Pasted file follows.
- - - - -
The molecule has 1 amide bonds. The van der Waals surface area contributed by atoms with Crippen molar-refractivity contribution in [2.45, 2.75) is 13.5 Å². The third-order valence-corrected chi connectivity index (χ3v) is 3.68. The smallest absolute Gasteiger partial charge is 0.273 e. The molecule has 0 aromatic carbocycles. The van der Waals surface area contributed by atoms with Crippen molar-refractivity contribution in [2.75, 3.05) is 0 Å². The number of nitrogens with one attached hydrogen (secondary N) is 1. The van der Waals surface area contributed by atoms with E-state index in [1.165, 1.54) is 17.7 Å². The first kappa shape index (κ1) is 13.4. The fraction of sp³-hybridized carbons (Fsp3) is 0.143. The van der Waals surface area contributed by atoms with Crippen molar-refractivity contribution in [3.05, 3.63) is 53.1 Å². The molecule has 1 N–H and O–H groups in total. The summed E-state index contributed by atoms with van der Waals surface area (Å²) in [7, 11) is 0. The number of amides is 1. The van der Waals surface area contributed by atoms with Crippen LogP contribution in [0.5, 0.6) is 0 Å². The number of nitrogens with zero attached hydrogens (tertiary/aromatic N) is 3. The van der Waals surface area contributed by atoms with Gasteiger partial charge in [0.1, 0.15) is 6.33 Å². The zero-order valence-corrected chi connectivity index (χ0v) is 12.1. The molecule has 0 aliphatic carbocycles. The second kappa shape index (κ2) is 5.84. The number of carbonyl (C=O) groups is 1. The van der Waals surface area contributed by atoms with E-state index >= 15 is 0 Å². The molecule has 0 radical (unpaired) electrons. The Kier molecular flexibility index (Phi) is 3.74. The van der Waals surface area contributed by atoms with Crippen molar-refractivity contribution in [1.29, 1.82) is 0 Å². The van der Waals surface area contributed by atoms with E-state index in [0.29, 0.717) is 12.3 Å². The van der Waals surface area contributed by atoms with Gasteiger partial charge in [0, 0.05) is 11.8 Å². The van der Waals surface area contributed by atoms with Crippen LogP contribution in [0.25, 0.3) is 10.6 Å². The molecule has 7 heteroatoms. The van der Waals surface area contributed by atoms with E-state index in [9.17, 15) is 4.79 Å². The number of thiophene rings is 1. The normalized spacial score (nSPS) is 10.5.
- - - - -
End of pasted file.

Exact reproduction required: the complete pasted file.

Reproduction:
The molecule has 1 amide bonds. The van der Waals surface area contributed by atoms with Crippen molar-refractivity contribution in [2.45, 2.75) is 13.5 Å². The third-order valence-corrected chi connectivity index (χ3v) is 3.68. The smallest absolute Gasteiger partial charge is 0.273 e. The molecule has 0 aromatic carbocycles. The van der Waals surface area contributed by atoms with Crippen molar-refractivity contribution in [2.75, 3.05) is 0 Å². The number of nitrogens with one attached hydrogen (secondary N) is 1. The van der Waals surface area contributed by atoms with E-state index in [1.165, 1.54) is 17.7 Å². The first kappa shape index (κ1) is 13.4. The fraction of sp³-hybridized carbons (Fsp3) is 0.143. The van der Waals surface area contributed by atoms with Crippen molar-refractivity contribution in [3.05, 3.63) is 53.1 Å². The molecule has 1 N–H and O–H groups in total. The summed E-state index contributed by atoms with van der Waals surface area (Å²) in [7, 11) is 0. The number of amides is 1. The van der Waals surface area contributed by atoms with Crippen LogP contribution in [0.5, 0.6) is 0 Å². The number of nitrogens with zero attached hydrogens (tertiary/aromatic N) is 3. The van der Waals surface area contributed by atoms with Gasteiger partial charge in [0.1, 0.15) is 6.33 Å². The zero-order valence-corrected chi connectivity index (χ0v) is 12.1. The molecule has 0 aliphatic carbocycles. The second kappa shape index (κ2) is 5.84. The number of carbonyl (C=O) groups is 1. The van der Waals surface area contributed by atoms with E-state index >= 15 is 0 Å². The molecule has 0 radical (unpaired) electrons. The Kier molecular flexibility index (Phi) is 3.74. The van der Waals surface area contributed by atoms with Crippen molar-refractivity contribution in [1.29, 1.82) is 0 Å². The van der Waals surface area contributed by atoms with E-state index in [0.29, 0.717) is 12.3 Å². The van der Waals surface area contributed by atoms with Gasteiger partial charge in [0, 0.05) is 11.8 Å². The van der Waals surface area contributed by atoms with Crippen LogP contribution in [0.25, 0.3) is 10.6 Å². The molecule has 7 heteroatoms. The van der Waals surface area contributed by atoms with E-state index in [9.17, 15) is 4.79 Å². The number of thiophene rings is 1. The normalized spacial score (nSPS) is 10.5.